Waking up in 2030
By Ross Douthat
There is something peculiar about time during the pandemic. On the one hand there’s a feeling that the normal calendar has simply stopped, school schedules and sports seasons evaporating, one homebound day passing much like another. It’s a feeling of hiatus, intermission, like the days between Christmas and the new year, or some extra season invented by a Renaissance pope to fix a lagging calendar.
Yet at the same time there’s a feeling of acceleration, of changes that might have otherwise dragged out across a decade piling one atop the other. The George Floyd protests and their electoral consequences, the transformation of liberal institutions by internal agitation, the changes happening to cities and corporations and colleges and churches — in each case, trends that were working slowly have seemingly speeded up.
This means that when the coronavirus era finally ends, there will be a Rip Van Winkle feeling — a sense of having been asleep and waking to normality, except that we will have time-traveled, and the normality will resemble the year 2030 as it might have been without the virus, rather than just a simple turn to 2021 or 2022.
What will this 2030-in-2022 look like? First, certain key cultural institutions will be increasingly consolidated and concentrated, academia and journalism especially. In the newspaper industry much of this process happened already, but COVID is delivering a swifter coup de grâce to midsize daily newspapers and online startups and handing advantages to a few national entities (ahem) that they might have otherwise taken five or 10 more years to gain.
In higher education a similar transformation is being pulled forward: Colleges were expecting a grim landscape in the later 2020s because 2010s birthrates were so low, but now a decline in foreign enrollment and an acceleration of online learning will threaten marginal state schools and possibly close small liberal arts colleges much sooner. (The coronavirus experience is also likely to push birthrates still lower, delaying any higher ed recovery by years or decades more.)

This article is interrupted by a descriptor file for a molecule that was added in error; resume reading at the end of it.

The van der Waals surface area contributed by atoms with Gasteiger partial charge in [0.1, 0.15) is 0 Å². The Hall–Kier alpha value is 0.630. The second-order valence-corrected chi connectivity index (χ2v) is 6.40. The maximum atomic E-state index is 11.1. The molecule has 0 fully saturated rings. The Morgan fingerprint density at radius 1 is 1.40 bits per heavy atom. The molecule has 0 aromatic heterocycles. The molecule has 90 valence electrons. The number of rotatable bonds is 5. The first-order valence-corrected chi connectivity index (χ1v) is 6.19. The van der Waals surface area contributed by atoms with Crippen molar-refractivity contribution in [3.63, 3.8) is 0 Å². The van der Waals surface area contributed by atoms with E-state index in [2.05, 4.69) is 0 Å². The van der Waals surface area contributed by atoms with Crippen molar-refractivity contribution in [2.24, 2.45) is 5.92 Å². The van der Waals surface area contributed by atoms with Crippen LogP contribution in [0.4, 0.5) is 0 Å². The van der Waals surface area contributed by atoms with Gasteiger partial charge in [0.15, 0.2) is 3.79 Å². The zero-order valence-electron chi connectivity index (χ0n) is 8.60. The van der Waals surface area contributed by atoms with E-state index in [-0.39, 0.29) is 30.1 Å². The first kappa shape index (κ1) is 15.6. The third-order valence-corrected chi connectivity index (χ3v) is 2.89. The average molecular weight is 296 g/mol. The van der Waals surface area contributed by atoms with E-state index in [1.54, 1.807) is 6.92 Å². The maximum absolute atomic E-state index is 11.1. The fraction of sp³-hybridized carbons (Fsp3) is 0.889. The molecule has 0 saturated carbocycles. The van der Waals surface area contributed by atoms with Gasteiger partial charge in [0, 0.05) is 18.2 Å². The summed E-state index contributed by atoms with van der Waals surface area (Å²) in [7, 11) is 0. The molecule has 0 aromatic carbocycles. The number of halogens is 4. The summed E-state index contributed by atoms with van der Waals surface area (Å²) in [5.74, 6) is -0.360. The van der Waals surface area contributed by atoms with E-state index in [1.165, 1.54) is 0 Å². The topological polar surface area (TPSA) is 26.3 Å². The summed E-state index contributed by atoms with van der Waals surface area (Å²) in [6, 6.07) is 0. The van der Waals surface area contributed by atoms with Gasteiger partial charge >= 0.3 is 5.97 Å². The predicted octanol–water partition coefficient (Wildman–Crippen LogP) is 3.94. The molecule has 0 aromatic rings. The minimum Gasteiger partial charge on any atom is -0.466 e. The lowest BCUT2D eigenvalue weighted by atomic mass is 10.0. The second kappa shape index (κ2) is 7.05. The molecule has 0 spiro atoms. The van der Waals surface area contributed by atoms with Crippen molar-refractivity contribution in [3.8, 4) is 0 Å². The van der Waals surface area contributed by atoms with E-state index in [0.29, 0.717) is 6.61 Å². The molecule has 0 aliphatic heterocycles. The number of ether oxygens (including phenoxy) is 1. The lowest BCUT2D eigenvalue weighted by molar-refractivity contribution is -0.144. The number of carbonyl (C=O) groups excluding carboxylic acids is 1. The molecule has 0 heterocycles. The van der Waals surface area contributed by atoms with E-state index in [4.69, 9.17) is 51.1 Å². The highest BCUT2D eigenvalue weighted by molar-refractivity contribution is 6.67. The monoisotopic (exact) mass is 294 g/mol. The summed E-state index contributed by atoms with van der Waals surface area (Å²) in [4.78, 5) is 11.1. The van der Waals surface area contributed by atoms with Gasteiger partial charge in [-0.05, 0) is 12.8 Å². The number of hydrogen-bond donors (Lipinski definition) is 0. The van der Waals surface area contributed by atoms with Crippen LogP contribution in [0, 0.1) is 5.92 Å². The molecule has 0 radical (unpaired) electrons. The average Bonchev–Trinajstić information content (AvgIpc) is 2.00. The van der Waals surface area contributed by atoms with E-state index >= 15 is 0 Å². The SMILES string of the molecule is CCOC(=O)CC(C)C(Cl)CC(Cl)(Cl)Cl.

The likely winners will be the prestige schools and big state campuses, who will have the resources to survive and expand and the name brands to leverage in new online markets — although so long as pandemic fears keep kids close to home, the state schools may gain some ground at the prestige schools’ expense.
In religion, the pandemic may strengthen certain forms of faith, but that won’t save institutional churches from what Fordham’s David Gibson calls a “religion recession” caused by falling donations and shrunken attendance. Smaller churches may suffer most, for the same tight-margins, high-overhead reasons that restaurants are going under. But big religious bodies like Roman Catholicism and the Southern Baptists will probably decline as well, in a hurried-up version of the decay that awaited them with the next decade’s worth of generational turnover. (Any Catholic diocese that had a 10-year plan for closing or consolidating schools or parishes, for instance, can expect to do the same thing but much faster.)
In politics, similarly, what was likely to be a slow-motion leftward shift — as the less-married, less-religious, more ethnically diverse younger generation gained more power — is being accelerated nationally by the catastrophes of the Trump administration, which is putting states in play for Democrats five or 10 years early.
A political shift is certainly accelerating within elite institutions, where the younger generation is trying to establish a new ideological consensus, a new set of standards and boundaries for behavior and opinion, that otherwise would have advanced more slowly, with more contestation, over the next 10 years. (That these institutions are subject to the consolidating forces described above makes the battle to control them more important and the professional stakes more fraught.)
Finally, in corporate America, there may be trends toward both consolidation and dispersal. The former because even federal intervention probably won’t prevent small businesses from going under while bigger businesses ride things out, accelerating the preexisting drift toward a less entrepreneurial, more monopolist America.
But the latter because the remote-work experience, pandemic fears and possibly rising crime rates may encourage more companies to abandon the great consolidated hubs of the digital age, or at least fling more satellite campuses out to Idaho and Iowa and other lower-cost-of-living states, dispersing talent back into the heartland for the first time in two generations.
Of the trends I’ve described, only this last one seems like a hopeful sign that post-pandemic America might become less sclerotic, less decadent than the America of 2019. If one wanted to be especially optimistic, one could add that maybe — maybe — a corporate dispersal will reduce social stratification and help create new intellectual, journalistic and even religious centers.
But overall, the pandemic seems likely to bring us more quickly to a future of consolidated power, weakened human-scale institutions and growing ideological conformity. Along with far too many lives, that’s what’s likely to be lost in this strange between-time: a decade’s worth of chances to take an off-ramp, choose a different direction or just stand athwart 2030 yelling stop.